Anne: Liz, when you speak about being in nature and walking in nature, just being among the trees, the plants, touching the land, that you come into nature’s rhythm. I am wondering if you can speak a little bit about the experience of what it was like when you first moved to British Columbia onto this beautiful land. What were those first days like? What were the first experiences like?

Liz: Well, it was really amazing because I had moved virtually overnight from a booming, bustling, busy household. My husband is an architect, and I was an artist. We were raising six children, and the kids were all ready to fledge at this point, and many already had, in fact, fledged. But we were in a very small community. I was doing my art, and he was doing architecture. There were always people coming and going and visiting our home studio. And suddenly, I packed up everything and drove up to the Nicola Valley. It was just a four-hour drive. There I was in the middle of 320 acres, surrounded by the biggest ranch in Canada.
Such absolute, pristine land, and I was absolutely alone because my husband was running back to our home, trying to sort out his business and the move. So I spent many, many days alone in this wild land. We have actually modeled the retreat accommodations on that experience because it is life changing, listening to the wind, listening to the birds, opening the door and walking out--that was my home! The whole land was my home. And my only companions were my animals. So, I spent a lot of time just following the herd, watching the herd, learning from the herd, not realizing that, at times, I was being tuned by the land and the animals to that natural vibration of the natural world, 528 hertz. It's almost like when we spend that act of Samadhi, that time, just walking, communing, spending time on the earth, we get tuned like a tuning fork. And it's something that people are doing less and less of. So it absolutely changed me. I began journaling, and from the journaling, I began writing, turning the journaling into channeled messages that I was getting from the trees, the land, and the horses. I really began to understand that there is only One Consciousness. We all connect to that in our own unique ways.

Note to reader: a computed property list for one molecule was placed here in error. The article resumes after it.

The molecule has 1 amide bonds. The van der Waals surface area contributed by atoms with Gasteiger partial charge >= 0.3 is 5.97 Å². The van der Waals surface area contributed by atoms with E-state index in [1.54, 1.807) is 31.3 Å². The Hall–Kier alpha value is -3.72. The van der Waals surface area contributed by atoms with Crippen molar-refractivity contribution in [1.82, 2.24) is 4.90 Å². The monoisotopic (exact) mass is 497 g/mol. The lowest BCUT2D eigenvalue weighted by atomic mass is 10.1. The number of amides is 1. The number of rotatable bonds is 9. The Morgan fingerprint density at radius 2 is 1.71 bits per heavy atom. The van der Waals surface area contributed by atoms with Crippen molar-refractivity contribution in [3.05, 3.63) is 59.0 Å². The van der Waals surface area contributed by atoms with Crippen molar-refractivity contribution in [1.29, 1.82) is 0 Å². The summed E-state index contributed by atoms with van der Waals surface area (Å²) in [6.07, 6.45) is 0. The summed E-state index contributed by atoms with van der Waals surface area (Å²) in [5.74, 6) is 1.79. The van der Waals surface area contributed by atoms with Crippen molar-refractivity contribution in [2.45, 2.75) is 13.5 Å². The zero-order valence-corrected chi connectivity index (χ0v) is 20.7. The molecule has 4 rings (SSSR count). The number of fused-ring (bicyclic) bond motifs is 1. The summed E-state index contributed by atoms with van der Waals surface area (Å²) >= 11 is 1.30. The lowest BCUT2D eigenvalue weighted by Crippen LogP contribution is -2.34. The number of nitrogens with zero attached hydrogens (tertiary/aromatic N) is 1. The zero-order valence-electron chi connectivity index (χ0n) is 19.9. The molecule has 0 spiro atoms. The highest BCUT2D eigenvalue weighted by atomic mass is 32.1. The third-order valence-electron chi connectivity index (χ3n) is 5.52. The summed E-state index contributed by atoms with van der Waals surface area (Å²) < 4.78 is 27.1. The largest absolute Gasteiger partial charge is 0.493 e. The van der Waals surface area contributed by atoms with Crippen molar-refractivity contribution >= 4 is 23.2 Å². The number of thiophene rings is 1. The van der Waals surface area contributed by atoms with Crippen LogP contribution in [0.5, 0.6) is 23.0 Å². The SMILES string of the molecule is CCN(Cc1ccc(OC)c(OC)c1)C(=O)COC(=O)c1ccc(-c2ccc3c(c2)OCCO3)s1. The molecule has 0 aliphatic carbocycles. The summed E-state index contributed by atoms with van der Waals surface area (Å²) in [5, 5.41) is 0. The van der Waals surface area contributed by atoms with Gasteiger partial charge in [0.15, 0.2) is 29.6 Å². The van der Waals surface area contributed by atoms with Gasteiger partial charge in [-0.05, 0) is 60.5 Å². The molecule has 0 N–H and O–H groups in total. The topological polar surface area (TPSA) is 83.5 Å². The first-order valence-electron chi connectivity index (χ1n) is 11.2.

Anne: I am wondering if you could speak about the moment though, when you do speak about the loneliness, and what was that in your being that inspired you to walk with the herd, that first adventure into the land with the herd and just following them. What was living in you at that time?

Liz: Well, I was absolutely alone. I've always played the woman card--“I don't know. Can I make a fire? I don't know. Could you carry that piece of wood over for me?” And there I was in this tent with the leaky old wood stove that flames would go out. I was afraid at times, and I had no one to turn to. So basically, I began to realize that I was born alone, and I am going to die alone, and I really essentially am alone. My only connection is God, or as my animals began to call God, “The All.” (“The All” and “The Everything.”) So, essentially God was everywhere. It was in every experience; it was in every moment. So, I began to look at everything, instead of as an issue or a problem, more of as a gift that was being given to me to help me understand that bigger picture. And the horses were just so instrumental in that because they were a family group. We had grandmother there and her younger sister and their children and their children's children. They were all essentially that family grouping, exploring this huge playground along with me. But they knew how to do it so perfectly. It's like they had never been city horses. They were just on the land. They knew where to go to drink. They knew where to go to eat. They lay down in the meadow to sleep. It was just so wonderfully soothing to be in their company.

Anne: I just wanted to share with the guests on the call this morning that your horses are outside your window now and are much a part of this call and how special and sacred that is.

Liz: Yes. Over time, we built the barn first because the horses needed the roof over their head before we did. We managed to move into our barn house December 2nd of the first winter. And our house tends to lean over the barn and the paddocks. So, when I walk out of any door, I just go down a few stairs, and I am in a paddock. When I walk down the front hall, I go down a ladder, and I am in the barn. And my view out the window is when the horses come in the morning during summer, when the horses go out. So I am surrounded by them, and it's like one big family home.

Anne: Aw. I want to go back to that time when you were
first on the land, following the herd. How did you receive the communications from the horses? If you could just share with us what that experience of listening and receiving from them is?

Liz: I always suggest to people if they really want to understand animal communication... I remember at that time reading a book called Kinship With All Life. It’s by J. Allen Boone. It's just a classic because it is a story of him being in Hollywood looking after this “Rin Tin Tin” dog when everyone went on holiday. And on one day he was sitting beside the dog by himself contemplating something, and this whole idea popped into his head. He kind of looked at the dog and he thought, “This isn't my idea! Where did this idea come from?”